European Marine Observation and Data Network (EMODnet): Making Fragmented Marine Data Relevant and Accessible

EMODnet members provide and manage marine data that supports policy development, scientific research and industrial applications as well as stimulating investment in sustainable coastal and offshore activities.

Emodnet: Rationale and Relevance

More than half of Europe’s territory lies beneath its oceans. The prohibitive cost of acquiring datasets from the marine environment often results in data being collected in an ad hoc manner. Estimates published in Marine knowledge 2020 [1], indicate the European Union (EU) member states spend about €1billion annually collecting marine data. The resulting fragmented datasets, hamper our ability to fully understand this dynamic environment and the symbiotic relationship between our land and sea.

The European Commission (EC) concluded that easily accessible marine data is crucial to supporting marine knowledge and the sustainable economic development of Europe’s marine sector. In order to provide an overarching database and clearer understanding of all European seas, the EC has directed funds toward the compilation of European marine data under a variety of scientific and sociogeographic themes through the European Marine Observation and Data Network (EMODnet).

EMODnet comprises more than 100 national maritime agencies that collect and manage national and regional datasets, data products and metadata. Conservative estimates of the benefits of creating an integrated network is about €300 million per annum, as reported in Marine Knowledge, 2020 [1]. As part of EMODnet, individual national datasets are collated, then standardized and harmonized across national boundaries to create seamless European interpretative data products.

All products are based on primary information owned by project partners or sourced, with permission, from third-party organizations. Primary data requires significant expert interpretation to generate EMODnet products and maps. These are now available as Web Mapping Services (WMS) to engineers and scientists via EMODnet open source web viewers. In most cases, original information and derived data products are available for download via data download services or Web Feature Services (WFS). It is envisioned that unification and provision of these data will enable advanced interpretation and provide a holistic understanding of our oceans. Furthermore it is predicted that an improved scientific knowledge of our oceans will result in significant socioeconomic benefits. “Blue Growth” [2] has reported that Europe’s “Blue Economy” accounts for 5.4 million jobs and about €500 billion per year in added value. Additionally, due to our increased reliance on our seas, we now have the opportunity to use these data to create robust policies that will promote responsible use of our marine environment.

The complex geology that forms Europe’s diverse onshore landscape is mirrored beneath Europe’s oceans. Heterogeneous submarine geology hosts energy sources, mineral resources and locations for carbon sequestration. It is estimated in “Blue Growth” [2] that between 5-10 percent of the world supply of minerals (e.g., cobalt and zinc) will be sourced from marine environments by 2030.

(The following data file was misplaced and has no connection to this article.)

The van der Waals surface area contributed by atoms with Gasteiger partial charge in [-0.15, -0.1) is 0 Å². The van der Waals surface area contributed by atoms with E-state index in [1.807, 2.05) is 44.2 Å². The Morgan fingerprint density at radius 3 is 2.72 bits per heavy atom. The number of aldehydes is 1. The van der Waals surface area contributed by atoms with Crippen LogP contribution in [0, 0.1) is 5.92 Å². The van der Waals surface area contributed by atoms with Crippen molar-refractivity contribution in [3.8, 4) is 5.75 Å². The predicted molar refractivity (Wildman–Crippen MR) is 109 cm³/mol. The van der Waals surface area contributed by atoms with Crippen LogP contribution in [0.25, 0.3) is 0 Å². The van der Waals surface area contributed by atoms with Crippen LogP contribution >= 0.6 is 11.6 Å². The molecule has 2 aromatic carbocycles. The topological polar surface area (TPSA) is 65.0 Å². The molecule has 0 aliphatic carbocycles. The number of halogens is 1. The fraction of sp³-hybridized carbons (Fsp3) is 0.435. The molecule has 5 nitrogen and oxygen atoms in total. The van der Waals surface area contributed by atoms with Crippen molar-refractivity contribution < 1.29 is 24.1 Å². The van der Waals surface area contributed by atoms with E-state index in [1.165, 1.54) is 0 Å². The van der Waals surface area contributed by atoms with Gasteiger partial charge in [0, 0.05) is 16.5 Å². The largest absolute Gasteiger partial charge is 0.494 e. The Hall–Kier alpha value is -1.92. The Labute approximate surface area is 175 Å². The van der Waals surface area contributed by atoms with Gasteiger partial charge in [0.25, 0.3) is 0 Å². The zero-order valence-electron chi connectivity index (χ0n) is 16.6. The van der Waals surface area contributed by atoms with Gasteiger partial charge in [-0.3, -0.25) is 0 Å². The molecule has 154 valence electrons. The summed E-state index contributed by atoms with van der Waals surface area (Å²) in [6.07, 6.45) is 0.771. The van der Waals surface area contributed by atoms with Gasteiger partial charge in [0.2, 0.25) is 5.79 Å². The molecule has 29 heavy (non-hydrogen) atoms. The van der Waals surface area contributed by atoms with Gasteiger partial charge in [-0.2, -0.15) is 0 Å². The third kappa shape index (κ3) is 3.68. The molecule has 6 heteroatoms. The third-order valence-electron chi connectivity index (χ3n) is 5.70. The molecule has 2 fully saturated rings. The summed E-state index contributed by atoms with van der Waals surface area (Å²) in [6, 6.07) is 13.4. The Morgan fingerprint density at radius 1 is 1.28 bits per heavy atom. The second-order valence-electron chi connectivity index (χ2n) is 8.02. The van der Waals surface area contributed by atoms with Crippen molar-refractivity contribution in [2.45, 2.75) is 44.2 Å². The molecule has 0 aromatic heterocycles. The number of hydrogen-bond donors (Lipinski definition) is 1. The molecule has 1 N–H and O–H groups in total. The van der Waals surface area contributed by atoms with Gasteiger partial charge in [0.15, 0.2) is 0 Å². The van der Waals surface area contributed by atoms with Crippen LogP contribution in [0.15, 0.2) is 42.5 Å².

Also lurking beneath the waves are precarious environments, likely to be affected by earthquakes or landslides, which could result in destructive tsunamis. Enormous submarine canyons, volcanoes, channels and continental shelves (Fig. 1) create conduits that direct ocean currents and provide marine species with the unique and often extreme environments crucial for their survival. Modern echo sounders can detect fish stocks more efficiently than ever before, and larger ships now transport greater cargo loads across our oceans; “Blue Growth” and “Innovation in the Blue Economy” [2] [3], report that 37 percent of EU trade is seaborne.  As technology continues to develop, there may be an increased focus on utilizing currents and waves to generate renewable energy [2]. It is evident that we increasingly rely on our vast marine environment for raw materials, food, transport and energy. Sea-related industries in Europe account for 5 percent of the gross domestic product (GDP) (EC, 2012).

Fig. 1: Images from the EMODnet Bathymetry portal, August 2015 A: Background Image of European area showing mapped shipwrecks as black dots  B: Irish bathymetry, using a blue color spectrum, with darkening blue representing deepening of the seabed. This image displays large canyons and channels cut into west European continental slope  C: Italian bathymetry, using a red to blue color spectrum, with black representing land, red representing shallow terrain deepening to blue. This still image is taken from a 3D animation of the new EMODnet DTM for the Tyrrhenian Sea, illustrating the volcanic Lipari Islands and large outflow channels

Fig. 1: Images from the EMODnet Bathymetry portal, August 2015
A: Background Image of European area showing mapped shipwrecks as black dots
B: Irish bathymetry, using a blue color spectrum, with darkening blue representing deepening of the seabed. This image displays large canyons and channels cut into west European continental slope
C: Italian bathymetry, using a red to blue color spectrum, with black representing land, red representing shallow terrain deepening to blue. This still image is taken from a 3D animation of the new EMODnet DTM for the Tyrrhenian Sea, illustrating the volcanic Lipari Islands and large outflow channels

While there is no question regarding the importance of scientific mapping in order to understand the interconnected science between land and sea, it is not an easy task. Across Europe, a myriad of agencies, authorities, institutes and industries acquire expensive marine data for their own applied use, thus generating large datasets that are often used only once, or sit on data servers, rather like reports gathering dust on shelves. Though these data are collected for specific purposes, they can be used for a variety of applications. However, until now, these data have not been centralized, standardized and harmonized for a wide range of users.

EMODnet: Structure and Management